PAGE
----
Experiences Educating the Children & the Joys of Fishing – Bill Arp, 4/28/1887

Experiences Educating the Children & the Joys of Fishing – Bill Arp, 4/28/1887

I want some chickens that won’t scratch up the flower seed in the front yard, nor wallow in the fresh made beds, nor fly
over in the garden nor take ;tee cholera, nor let the hawks catch their young, nor set two in a nest. I want a dog that wont
bark half the night, and will stay at home and know an honest man from a thief, and won’t tack mud through the hall nor
shake his fleas around. I want a cow that can be turned on the grass and will have sense enough to let the deuterougmus
alone, as Cube calls it. I want some beds that don’t have to be made up, and some dishes that don’t have to be washed,
some lamps that don’t have to be filled, and a book-case that the children can’t get out of order. I want hats and bonnets
that will hang themselves up and stay there until they are needed, and some school books and slates and pencils that
won’t hide and scatter around. I want a piano that won’t have to be tuned every time Mr. Freyer comes around-one that
practice mares perfect and neither moths nor rust doth corrupt. I want a knife and a pencil that the little chaps will give
back to me when they borrow, and some ink that will stay on the table, and some pins that will stay on the table, and
a towel that won’t show the marks of half washed hands. I want a cooking stove that draws well and bakes well all the
time and a cook that don’t quit when she gets ready and never gets sick or has a misery somewhere, or takes the pouts,
and will scour the kitchen floor without being told, and will give the dog some of the scraps from the table. I want children
and grand-children around me who don’t know how to cry and hardly ever get mad, and don’t tell tales and are as smart
as the books they have to study-or if they are not that smart, then I want books made easy. Professor Sanford says
his arithmetic has no key but is a stem winder. Well, if it has no key it oughtent to have any lock. I have to work till
ten o’clock every night helping my chaps to prize it open, but we generally succeed and I reckon it is all the better
that way. I do hate to have to surrender to these children. It is a confession of judgment when I can’t do a sum or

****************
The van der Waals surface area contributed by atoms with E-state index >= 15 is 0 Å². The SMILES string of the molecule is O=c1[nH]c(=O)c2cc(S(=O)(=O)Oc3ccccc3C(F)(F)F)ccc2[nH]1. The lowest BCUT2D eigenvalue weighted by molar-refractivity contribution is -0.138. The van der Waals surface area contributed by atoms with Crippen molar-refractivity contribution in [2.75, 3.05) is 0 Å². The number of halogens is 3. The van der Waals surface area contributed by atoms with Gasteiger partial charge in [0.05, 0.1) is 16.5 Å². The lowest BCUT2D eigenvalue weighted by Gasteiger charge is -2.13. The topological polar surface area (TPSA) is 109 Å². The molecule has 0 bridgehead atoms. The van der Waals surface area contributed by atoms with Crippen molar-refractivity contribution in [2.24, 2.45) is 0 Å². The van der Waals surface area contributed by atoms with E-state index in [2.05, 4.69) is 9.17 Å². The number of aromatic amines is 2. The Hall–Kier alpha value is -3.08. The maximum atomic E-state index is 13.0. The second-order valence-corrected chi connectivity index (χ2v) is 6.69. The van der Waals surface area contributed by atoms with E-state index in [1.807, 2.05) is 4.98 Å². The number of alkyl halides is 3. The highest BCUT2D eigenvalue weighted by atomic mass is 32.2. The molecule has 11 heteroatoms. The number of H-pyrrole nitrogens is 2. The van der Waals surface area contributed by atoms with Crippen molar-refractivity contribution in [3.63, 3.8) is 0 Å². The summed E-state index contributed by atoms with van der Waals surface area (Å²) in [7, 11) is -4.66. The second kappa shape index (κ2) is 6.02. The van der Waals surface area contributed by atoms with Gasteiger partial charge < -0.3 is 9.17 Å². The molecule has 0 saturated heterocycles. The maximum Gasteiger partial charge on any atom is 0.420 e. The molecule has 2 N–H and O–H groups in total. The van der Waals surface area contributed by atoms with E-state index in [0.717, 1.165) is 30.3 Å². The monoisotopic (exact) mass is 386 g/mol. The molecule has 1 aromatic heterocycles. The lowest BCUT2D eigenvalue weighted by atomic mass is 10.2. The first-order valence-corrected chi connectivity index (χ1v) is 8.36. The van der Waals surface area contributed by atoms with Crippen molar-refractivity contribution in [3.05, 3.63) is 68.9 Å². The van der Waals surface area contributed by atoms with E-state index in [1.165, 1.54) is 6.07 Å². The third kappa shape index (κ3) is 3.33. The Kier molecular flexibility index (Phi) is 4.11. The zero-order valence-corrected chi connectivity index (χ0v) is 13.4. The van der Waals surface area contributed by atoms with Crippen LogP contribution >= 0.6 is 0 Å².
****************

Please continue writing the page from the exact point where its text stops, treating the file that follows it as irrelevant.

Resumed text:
parse a sentence or translate their Latin.

When I get all tangled up in figures or in algebra and can’t untangle I say, “Well children, these modern books are all new
to me. We don’t figure now just exactly like we used to. I studied Smiley’s arithmetic, which had the single rule of three and
the double rule of three that did most every sum in the world. And I studied Murray’s grammar and Day’s algebra, but now
-adays they have got new bboke and short cuts and stem winders and all sorts of readers and eclectics and dialectics and
epilectics and other complicated machines that I don’t exactly understand.” And so I get out of it without losing very much
parental prestige. But the fact is, I have forgotten about as much as I know-perhaps more and still have to keep passing
away. About all the Latin I care to remember now is, “otium cum dignitate,” and want plenty of that. I am going fishing tomorrow
and stay all day. I will rig up a big wagon and take the children along and a basket of lunch and we will fish and frolic and
gather flowers and eat and talk and laugh and get dirty all day long. The signs are all right, for the dog-wood is in bloom
and the wind is in the south and it is the dark of the moon, and I think I see myself just jerking the big bream from under the
log. Carl knows every hole in the creek and he can catch more fish than I can and don’t try half as hard. Jessie wants to
pick flowers, and I’ve promised her she may wade in the branch, but her mother don’t know it. Jessie comes to me and